“We were disciplined and trained to only accept a layup when we were in the offense,” Rick Apke told the World-Herald in 2003. “But since they had played us twice before and scouted us, Indiana State played off of us and did a good job of not letting us get any backdoor cuts for layups. Frankly, that was one of the rare times in that offense where we didn’t get fouled or get a layup.”

And so for over four minutes, the Jays and Sycamores played a game of cat and mouse. They toyed with each other, like boxers in a heavyweight fight circling each other looking for an angle. Pass after pass went inside and out, side to side, four exhilarating minutes of the Jays playing keep away while simultaneously hoping for a defensive mistake allowing them an easy basket. The crowd noise inside the Civic reached unfathomable levels. Finally, with 23 seconds left, Coach Apke called timeout.

The play call? Something called “Sarah”, named after a fan who happened to be watching practice the day Coach Apke had unveiled it three years earlier. The idea was for Randy Eccker to dribble penetrate into the lane and get the ball to any of three options. Trouble was, the Sycamores came out in a trap, and their harassing on-ball defense refused to allow the play to develop. Time was ticking down. Somehow, he fought through the trap, dribbling wildly, and then he saw Rick Apke out of the corner of his eye.

Apke was closely guarded at the top of the key. “By the time he got me the ball, there was something like seven seconds left,” Apke told reporters after the game, adding that if he had more time, he’d have looked for better options closer to the hoop. But time was not his ally. “I knew I had to do something with it, so I figured I might as well shoot it.”

And so he did. Apke threw up a fallaway jumper from 21-feet out; as it hung in the air the crowd went deathly silent. Ask anyone who was there, and they’ll tell you time seemed to stand still. As it swished through the net, the silence remained for a split second — the crowd in disbelief — before erupting in a noise unlike any the old barn had heard before or since.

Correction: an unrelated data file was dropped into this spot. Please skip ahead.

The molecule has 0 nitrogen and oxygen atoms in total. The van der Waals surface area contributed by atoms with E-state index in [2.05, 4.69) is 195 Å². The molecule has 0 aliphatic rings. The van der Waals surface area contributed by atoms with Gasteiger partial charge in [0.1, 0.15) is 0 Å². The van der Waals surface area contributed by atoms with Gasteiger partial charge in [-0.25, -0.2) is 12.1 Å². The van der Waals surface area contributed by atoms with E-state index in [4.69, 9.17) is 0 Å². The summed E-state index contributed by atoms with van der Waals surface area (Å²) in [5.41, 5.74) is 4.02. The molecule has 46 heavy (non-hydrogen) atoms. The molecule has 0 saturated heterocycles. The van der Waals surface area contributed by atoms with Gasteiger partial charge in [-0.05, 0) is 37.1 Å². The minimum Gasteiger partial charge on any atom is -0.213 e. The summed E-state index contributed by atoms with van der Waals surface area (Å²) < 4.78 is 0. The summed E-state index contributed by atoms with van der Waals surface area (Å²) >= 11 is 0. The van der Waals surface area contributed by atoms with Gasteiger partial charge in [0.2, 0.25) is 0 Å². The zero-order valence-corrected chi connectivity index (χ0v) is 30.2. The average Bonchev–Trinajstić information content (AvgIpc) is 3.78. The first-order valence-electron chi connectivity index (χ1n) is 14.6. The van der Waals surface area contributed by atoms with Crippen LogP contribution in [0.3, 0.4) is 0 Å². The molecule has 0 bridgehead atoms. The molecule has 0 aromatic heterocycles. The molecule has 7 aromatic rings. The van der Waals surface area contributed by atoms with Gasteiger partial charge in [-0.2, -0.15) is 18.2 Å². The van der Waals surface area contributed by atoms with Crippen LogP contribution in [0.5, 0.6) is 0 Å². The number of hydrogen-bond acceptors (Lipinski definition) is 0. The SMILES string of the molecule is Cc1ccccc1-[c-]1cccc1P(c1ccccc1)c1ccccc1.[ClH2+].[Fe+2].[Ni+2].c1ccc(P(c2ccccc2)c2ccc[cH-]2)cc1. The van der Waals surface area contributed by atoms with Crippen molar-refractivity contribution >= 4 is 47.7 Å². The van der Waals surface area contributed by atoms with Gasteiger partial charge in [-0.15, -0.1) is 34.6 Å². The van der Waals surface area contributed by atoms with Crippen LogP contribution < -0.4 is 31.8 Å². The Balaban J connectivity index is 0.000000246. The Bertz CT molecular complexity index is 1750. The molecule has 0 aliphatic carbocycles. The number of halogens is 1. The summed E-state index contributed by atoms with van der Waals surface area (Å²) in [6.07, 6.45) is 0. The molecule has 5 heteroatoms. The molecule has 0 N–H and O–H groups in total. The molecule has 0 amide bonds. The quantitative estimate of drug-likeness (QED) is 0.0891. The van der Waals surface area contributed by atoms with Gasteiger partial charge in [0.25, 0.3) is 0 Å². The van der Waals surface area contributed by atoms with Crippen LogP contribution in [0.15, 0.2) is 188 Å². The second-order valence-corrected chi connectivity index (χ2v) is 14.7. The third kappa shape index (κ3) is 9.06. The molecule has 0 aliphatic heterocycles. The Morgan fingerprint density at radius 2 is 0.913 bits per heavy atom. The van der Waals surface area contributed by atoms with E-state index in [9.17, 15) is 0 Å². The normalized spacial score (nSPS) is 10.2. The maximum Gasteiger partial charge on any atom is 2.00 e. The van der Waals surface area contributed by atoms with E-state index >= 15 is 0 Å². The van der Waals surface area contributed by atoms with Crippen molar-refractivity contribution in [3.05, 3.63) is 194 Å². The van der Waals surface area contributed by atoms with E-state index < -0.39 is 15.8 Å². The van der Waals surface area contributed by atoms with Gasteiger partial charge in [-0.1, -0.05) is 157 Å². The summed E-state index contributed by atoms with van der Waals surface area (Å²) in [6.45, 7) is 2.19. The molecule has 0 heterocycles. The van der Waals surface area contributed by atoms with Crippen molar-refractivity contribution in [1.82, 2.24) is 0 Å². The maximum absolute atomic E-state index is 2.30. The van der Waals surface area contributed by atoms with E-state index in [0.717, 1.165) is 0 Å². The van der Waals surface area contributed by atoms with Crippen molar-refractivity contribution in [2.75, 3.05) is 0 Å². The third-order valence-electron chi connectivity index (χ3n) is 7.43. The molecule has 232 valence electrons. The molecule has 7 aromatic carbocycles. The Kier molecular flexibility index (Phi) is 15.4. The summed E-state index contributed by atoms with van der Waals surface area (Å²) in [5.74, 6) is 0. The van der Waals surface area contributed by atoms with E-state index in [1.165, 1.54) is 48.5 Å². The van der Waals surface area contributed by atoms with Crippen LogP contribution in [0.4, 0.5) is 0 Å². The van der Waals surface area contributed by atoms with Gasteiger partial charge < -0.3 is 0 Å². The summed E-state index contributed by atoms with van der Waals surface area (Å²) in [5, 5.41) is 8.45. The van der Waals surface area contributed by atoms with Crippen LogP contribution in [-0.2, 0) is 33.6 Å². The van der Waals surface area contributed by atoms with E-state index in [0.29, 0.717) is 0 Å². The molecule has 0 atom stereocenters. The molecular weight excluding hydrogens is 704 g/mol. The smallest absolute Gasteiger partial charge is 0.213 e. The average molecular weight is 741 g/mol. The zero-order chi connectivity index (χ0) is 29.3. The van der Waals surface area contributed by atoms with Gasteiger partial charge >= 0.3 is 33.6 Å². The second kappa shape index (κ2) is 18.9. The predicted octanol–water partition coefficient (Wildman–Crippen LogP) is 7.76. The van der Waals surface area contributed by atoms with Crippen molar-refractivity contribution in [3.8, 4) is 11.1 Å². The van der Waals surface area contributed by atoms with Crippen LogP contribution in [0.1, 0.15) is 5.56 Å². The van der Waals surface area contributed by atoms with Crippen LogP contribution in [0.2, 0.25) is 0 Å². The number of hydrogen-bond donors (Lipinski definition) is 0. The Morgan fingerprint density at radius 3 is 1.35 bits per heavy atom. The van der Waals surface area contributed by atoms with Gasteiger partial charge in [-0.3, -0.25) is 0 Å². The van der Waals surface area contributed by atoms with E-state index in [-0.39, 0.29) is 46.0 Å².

As Eccker recalled in 1989, “In a lot of years in athletics, as a player and as a coach, that may have been the loudest crowd I’ve ever heard.”

Suddenly the Jays had a 54-52 lead with three seconds to play. Apke then batted down a desperation baseball-pass on the inbounds play, and the crowd stormed the court, lifting both he and Eccker in the air. “For 34 minutes, that really wasn’t a great game,” Eccker said in a 2003 World-Herald interview. “But those last six minutes made it a classic.”

Apke finished with 13 points and 6 rebounds. Not that it matters. He made The Shot.


Creighton’s third win over Larry Bird’s Sycamores earned them a trip to the NCAA Tournament, where they were “rewarded” with a rematch against DePaul. Their first game was a triple-overtime thriller in Omaha, won by the Blue Demons 85-82.

“We felt we had a score to settle with DePaul in that game,” Eccker recalled in a 2005 World-Herald article. “We knew how to play them and we felt, based on what happened in the first game, that we were every bit as good as them.” Strong words, perhaps, considering DePaul’s lofty ranking — they had risen to #4 in the country by the time of the tourney.